The Laughtermakers was written in 1971 and is a great book which provided my first glimmerings that comedy was a) also important to others and b) could be discussed intelligently. It set me off on a course of reading on which I am still engaged so I am very grateful to David Nathan.

Other chapters cover Frankie Howerd, Morecambe and Wise, Pete and Dud, the early Pythons and many others. Unlike some other writers on comedy he’s not ponderous, getting to the essence of a comedian quickly, and some of the summations in the book have stayed with me for thirty five years.

There now seem to be a huge number of books written about Morecambe and Wise, (and not all of them by his son), but the twenty pages here really tell you all you need to know. A description of a TV recording, for example, reveals Nathan's understanding of the importance of the pair's background in live performance in the last tattered days of variety:
“Real hair?” scoffs Eric in the script. “Real hair? If it’s real, how is it when it’s a bit windy it moves up and down like badly fitted lino in a draughty kitchen?”

Morecambe had misgivings about this line and approached it carefully. Apart from its being difficult to say, it was, he thought, old-fashioned in its imagery and would not be understood by a lot of viewers. So on transmission he spoke it very carefully, very slowly.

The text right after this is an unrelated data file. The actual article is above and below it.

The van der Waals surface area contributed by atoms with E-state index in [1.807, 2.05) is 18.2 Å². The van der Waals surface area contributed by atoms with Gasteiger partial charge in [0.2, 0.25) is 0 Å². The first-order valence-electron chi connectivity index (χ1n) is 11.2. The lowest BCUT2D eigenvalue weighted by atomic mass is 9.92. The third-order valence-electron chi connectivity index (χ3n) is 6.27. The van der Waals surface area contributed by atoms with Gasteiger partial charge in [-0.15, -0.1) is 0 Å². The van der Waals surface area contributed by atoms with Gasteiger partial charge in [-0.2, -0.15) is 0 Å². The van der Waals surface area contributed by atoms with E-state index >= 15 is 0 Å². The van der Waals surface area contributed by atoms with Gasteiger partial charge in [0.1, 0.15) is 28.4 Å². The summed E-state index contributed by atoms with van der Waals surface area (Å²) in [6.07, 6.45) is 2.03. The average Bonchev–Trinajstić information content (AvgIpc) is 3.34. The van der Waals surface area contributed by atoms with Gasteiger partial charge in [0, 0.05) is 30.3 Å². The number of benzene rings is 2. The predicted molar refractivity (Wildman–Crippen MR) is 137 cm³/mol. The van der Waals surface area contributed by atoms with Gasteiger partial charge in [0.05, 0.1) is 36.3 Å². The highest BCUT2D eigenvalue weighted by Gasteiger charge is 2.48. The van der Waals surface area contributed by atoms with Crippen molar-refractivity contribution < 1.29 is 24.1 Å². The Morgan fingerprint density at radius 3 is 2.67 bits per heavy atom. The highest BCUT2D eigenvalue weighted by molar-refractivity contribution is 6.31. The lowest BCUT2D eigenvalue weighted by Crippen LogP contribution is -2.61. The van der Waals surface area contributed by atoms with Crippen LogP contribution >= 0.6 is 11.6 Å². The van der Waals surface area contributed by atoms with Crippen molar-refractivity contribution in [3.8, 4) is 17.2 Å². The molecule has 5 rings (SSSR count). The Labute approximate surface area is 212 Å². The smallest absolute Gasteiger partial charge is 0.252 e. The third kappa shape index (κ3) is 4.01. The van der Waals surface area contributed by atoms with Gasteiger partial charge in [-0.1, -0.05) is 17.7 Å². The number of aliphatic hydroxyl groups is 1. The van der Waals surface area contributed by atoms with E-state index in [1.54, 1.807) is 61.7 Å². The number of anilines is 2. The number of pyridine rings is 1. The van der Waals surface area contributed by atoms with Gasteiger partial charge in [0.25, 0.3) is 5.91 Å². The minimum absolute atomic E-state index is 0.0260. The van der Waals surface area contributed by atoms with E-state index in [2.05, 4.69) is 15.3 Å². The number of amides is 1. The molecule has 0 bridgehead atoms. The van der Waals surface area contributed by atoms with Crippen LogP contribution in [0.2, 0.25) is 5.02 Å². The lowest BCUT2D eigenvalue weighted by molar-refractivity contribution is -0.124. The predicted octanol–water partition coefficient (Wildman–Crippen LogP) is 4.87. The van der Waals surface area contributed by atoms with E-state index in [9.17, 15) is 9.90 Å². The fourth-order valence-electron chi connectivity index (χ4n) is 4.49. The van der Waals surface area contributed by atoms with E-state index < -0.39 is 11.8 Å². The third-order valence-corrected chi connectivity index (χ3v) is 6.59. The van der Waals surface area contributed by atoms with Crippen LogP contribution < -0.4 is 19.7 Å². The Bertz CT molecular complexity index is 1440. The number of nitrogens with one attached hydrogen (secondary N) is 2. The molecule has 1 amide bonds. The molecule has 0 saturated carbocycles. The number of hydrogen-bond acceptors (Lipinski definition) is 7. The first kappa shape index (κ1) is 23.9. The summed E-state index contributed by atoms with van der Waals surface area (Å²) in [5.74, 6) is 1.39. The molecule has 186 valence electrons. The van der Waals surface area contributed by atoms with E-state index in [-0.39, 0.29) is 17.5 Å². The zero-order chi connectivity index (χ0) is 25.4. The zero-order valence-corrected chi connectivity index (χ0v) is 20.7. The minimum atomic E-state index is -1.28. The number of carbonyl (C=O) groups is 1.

“Real?” he said. “If that’s real hair – just excuse me one moment please – if that’s real hair, how come when it’s a bit windy it moves up and down like badly fitting lino in a drafty kitchen?”

He then buttressed the laugh which followed by adopting the “aren’t I a bit of a clever dick?” look that he reserves for consciously clever or witty remarks. In short, he delivered that line as if it were a crate marked “fragile” and delivered it safely.

Eric explains that he cannot take off the wig because he is wearing it as an advertisement. Ernie is shocked. “You can’t advertise on the BBC,” he says. “Nobody can advertise on the BBC. Even Lord Hill can’t say what kind of pipe tobacco he smokes.”

The script merely called for Eric to say, “No wonder, it’s mine.” What he did say was, “And no wonder – it’s mine. It is well known along the powers of corridor…”

Ernie: “Corridors of power.”